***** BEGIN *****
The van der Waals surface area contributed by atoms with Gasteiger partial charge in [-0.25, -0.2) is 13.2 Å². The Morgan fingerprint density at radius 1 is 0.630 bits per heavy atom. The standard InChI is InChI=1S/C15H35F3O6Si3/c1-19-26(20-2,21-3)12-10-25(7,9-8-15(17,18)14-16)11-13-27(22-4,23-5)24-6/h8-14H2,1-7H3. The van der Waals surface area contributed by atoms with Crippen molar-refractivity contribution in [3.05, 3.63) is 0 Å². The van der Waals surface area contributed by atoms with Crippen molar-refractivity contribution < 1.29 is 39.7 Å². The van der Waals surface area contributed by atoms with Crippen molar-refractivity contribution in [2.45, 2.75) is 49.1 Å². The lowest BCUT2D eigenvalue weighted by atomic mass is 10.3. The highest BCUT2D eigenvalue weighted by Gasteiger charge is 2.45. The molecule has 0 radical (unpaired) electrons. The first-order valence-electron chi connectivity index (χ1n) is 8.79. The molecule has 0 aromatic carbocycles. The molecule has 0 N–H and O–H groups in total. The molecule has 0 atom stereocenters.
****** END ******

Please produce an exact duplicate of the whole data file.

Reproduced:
The van der Waals surface area contributed by atoms with Gasteiger partial charge in [-0.25, -0.2) is 13.2 Å². The Morgan fingerprint density at radius 1 is 0.630 bits per heavy atom. The standard InChI is InChI=1S/C15H35F3O6Si3/c1-19-26(20-2,21-3)12-10-25(7,9-8-15(17,18)14-16)11-13-27(22-4,23-5)24-6/h8-14H2,1-7H3. The van der Waals surface area contributed by atoms with Crippen molar-refractivity contribution in [3.05, 3.63) is 0 Å². The van der Waals surface area contributed by atoms with Crippen molar-refractivity contribution < 1.29 is 39.7 Å². The van der Waals surface area contributed by atoms with Crippen molar-refractivity contribution in [2.45, 2.75) is 49.1 Å². The lowest BCUT2D eigenvalue weighted by atomic mass is 10.3. The highest BCUT2D eigenvalue weighted by Gasteiger charge is 2.45. The molecule has 0 radical (unpaired) electrons. The first-order valence-electron chi connectivity index (χ1n) is 8.79. The molecule has 0 aromatic carbocycles. The molecule has 0 N–H and O–H groups in total. The molecule has 0 atom stereocenters.